High school students aren’t old enough to vote in this month’s election, but they showed they’re interested in issues facing British Columbians of all ages.
Dover Bay Secondary School hosted a Zoom debate Thursday with the three candidates from the Nanaimo riding: Kathleen Jones of the B.C. Liberals, Sheila Malcolmson of the NDP and Lia Versaevel of the Greens.
The candidates answered questions put forward by Dover Bay students, debating issues such as climate change, police reform and more.
All three women said they and their parties subscribe to the science of human-caused climate change and have ideas about what actions B.C. should take.
Jones said her generation is at fault and said her party wants B.C. to be a global climate leader. She said the B.C. Liberals would promote renewable energy and support investments there, and want to increase electric cars and e-bikes while reducing transport trucks. She said the party has a strategy to cut greenhouse gas emissions and said changes to building codes can help maximize energy efficiency.
Versaevel said New Democrats have touted themselves as environmentalists while continuing to subsidize the fossil fuel industry and suggested the Green Party would do things differently.
“We hold them accountable and we need more MLAs from the Greens in the legislature in order to hold that responsibility front of mind,” Versaevel said.
Malcolmson rebutted, saying that liquefied natural gas development is factored into emissions reductions that the NDP worked on in co-operation with the Green Party.
“If LNG can’t stay under the ceiling of greenhouse gas emissions, it can’t go ahead,” Malcolmson said. “The Greens did not use their influence to stop LNG. They chose not to in the legislature. So we’re in this together.”
She said as well as reducing emissions, the NDP has committed to “training and re-tooling” workers for a new energy economy. She said the party recognizes the high-tech opportunities ahead, but also the responsibility in a climate crisis.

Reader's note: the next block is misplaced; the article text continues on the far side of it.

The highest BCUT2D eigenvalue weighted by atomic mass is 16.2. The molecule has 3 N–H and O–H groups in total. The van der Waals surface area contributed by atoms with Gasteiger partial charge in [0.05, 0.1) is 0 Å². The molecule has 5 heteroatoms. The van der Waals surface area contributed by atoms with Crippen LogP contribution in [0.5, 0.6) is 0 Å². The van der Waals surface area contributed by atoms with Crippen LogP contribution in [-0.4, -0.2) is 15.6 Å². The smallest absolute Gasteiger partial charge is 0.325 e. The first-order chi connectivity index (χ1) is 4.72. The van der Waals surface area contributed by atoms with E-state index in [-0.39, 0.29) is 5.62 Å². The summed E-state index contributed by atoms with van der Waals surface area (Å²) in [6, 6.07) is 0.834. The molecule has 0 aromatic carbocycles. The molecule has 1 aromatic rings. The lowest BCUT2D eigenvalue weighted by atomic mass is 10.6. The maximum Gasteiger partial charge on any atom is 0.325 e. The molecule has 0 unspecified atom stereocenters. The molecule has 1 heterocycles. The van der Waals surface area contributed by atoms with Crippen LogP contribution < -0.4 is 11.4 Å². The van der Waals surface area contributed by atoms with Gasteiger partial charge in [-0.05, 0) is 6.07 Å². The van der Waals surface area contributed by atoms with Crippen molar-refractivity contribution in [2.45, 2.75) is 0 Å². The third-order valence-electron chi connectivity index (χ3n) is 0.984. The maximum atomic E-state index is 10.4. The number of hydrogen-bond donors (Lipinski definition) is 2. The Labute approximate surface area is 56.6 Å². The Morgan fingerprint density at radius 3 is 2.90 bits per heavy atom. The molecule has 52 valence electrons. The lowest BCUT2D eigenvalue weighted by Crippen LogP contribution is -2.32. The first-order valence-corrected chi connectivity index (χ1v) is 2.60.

Asked about calls for police reform, the candidates all mentioned that action is needed. Versaevel, who has experience working in corrections and law enforcement, said she knows about policing and said what’s missing is “trauma-informed practice.” She said police need to be encouraged to take advanced training and must be responsible for their actions and held to high standards.
“We know there is a great deal of power in that role and we need to make sure that it is taken very responsibly,” she said.
Malcolmson noted that the NDP government initiated a review of the 45-year-old Police Act, involving all parties, and promised the Multiculturalism Act would be similarly revisited under an NDP government.
“I’m learning every day from the amazing, activist, articulate young people in particular, with lived experience of systemic racism that are speaking out in such a powerful way and really are changing the continental conversation,” Malcolmson said.
Jones said the B.C. Liberals would have diversity commitments to hiring within the public service, and would favour anti-racism and cultural diversity courses. She promised provincewide standards to eliminate arbitrary, racist police profiling.
“We need to have British Columbia as a place of opportunity and being free from racist policies,” she said.
Some of the other topics debated including homelessness, addiction and mental health response and tax policy.
Dover Bay teacher Alistair King moderated the debate, which Grade 10 social studies students watched live via Zoom. The call was recorded so that all students would be able to watch.
King said students submitted about 50 questions to the candidates.
“The breadth of questions were phenomenal and I think students generally are pretty savvy with what’s going on in their communities…” he said. “Some of the kids that are going to be watching this video are going to be voting at the end of next year. We’d have to believe that their vote is important and educated.”
The school will hold a mock student vote on Thursday, Oct. 22. Dover Bay’s chief electoral officer Gillian Holmes said she thinks student interest in provincial politics has grown as they’ve seen, for example, how government policies have impacted education during the pandemic.
“The decisions the government is making are affecting us more than ever and so it’s really important to take an active role in learning about this and educating ourselves,” the Grade 12 student said. “When opportunities like a student election come up, I think it’s a really good idea for students to take part in that and learn about that and to take their own steps to do their own research so that they can have an idea of what’s going on the world.”
— Nanaimo Bulletin (@NanaimoBulletin) October 14, 2020